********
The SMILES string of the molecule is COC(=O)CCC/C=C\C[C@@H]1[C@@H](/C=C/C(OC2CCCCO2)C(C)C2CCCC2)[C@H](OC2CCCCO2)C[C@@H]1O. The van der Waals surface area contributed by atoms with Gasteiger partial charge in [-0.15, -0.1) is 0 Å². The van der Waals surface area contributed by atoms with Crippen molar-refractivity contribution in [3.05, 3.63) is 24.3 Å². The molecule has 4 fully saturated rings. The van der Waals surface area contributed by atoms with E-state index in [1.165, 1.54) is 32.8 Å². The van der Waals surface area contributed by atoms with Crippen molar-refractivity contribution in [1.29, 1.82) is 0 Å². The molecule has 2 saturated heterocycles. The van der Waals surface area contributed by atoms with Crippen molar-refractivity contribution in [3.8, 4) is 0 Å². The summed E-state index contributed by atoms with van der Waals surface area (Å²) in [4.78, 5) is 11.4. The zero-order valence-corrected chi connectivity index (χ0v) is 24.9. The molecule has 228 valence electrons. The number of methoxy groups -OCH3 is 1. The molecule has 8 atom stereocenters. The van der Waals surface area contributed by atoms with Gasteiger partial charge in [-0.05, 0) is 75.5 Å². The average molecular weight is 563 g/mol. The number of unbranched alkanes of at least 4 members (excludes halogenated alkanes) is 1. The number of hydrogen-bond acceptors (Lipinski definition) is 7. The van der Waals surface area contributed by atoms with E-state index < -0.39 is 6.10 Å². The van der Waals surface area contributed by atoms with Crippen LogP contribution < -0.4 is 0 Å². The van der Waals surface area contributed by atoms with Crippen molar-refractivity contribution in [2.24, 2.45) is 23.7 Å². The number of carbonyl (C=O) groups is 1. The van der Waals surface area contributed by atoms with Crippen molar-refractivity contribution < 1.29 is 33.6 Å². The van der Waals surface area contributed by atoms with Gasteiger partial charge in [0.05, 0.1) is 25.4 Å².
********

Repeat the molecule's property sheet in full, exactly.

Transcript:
The SMILES string of the molecule is COC(=O)CCC/C=C\C[C@@H]1[C@@H](/C=C/C(OC2CCCCO2)C(C)C2CCCC2)[C@H](OC2CCCCO2)C[C@@H]1O. The van der Waals surface area contributed by atoms with Gasteiger partial charge in [-0.15, -0.1) is 0 Å². The van der Waals surface area contributed by atoms with Crippen molar-refractivity contribution in [3.05, 3.63) is 24.3 Å². The molecule has 4 fully saturated rings. The van der Waals surface area contributed by atoms with E-state index in [1.165, 1.54) is 32.8 Å². The van der Waals surface area contributed by atoms with Crippen molar-refractivity contribution in [1.29, 1.82) is 0 Å². The molecule has 2 saturated heterocycles. The van der Waals surface area contributed by atoms with Crippen molar-refractivity contribution in [3.8, 4) is 0 Å². The summed E-state index contributed by atoms with van der Waals surface area (Å²) in [4.78, 5) is 11.4. The zero-order valence-corrected chi connectivity index (χ0v) is 24.9. The molecule has 228 valence electrons. The number of methoxy groups -OCH3 is 1. The molecule has 8 atom stereocenters. The van der Waals surface area contributed by atoms with Gasteiger partial charge in [-0.05, 0) is 75.5 Å². The average molecular weight is 563 g/mol. The number of unbranched alkanes of at least 4 members (excludes halogenated alkanes) is 1. The number of hydrogen-bond acceptors (Lipinski definition) is 7. The van der Waals surface area contributed by atoms with E-state index < -0.39 is 6.10 Å². The van der Waals surface area contributed by atoms with Crippen LogP contribution < -0.4 is 0 Å². The van der Waals surface area contributed by atoms with Crippen molar-refractivity contribution in [2.24, 2.45) is 23.7 Å². The number of carbonyl (C=O) groups is 1. The van der Waals surface area contributed by atoms with Crippen molar-refractivity contribution < 1.29 is 33.6 Å². The van der Waals surface area contributed by atoms with Gasteiger partial charge in [0.05, 0.1) is 25.4 Å².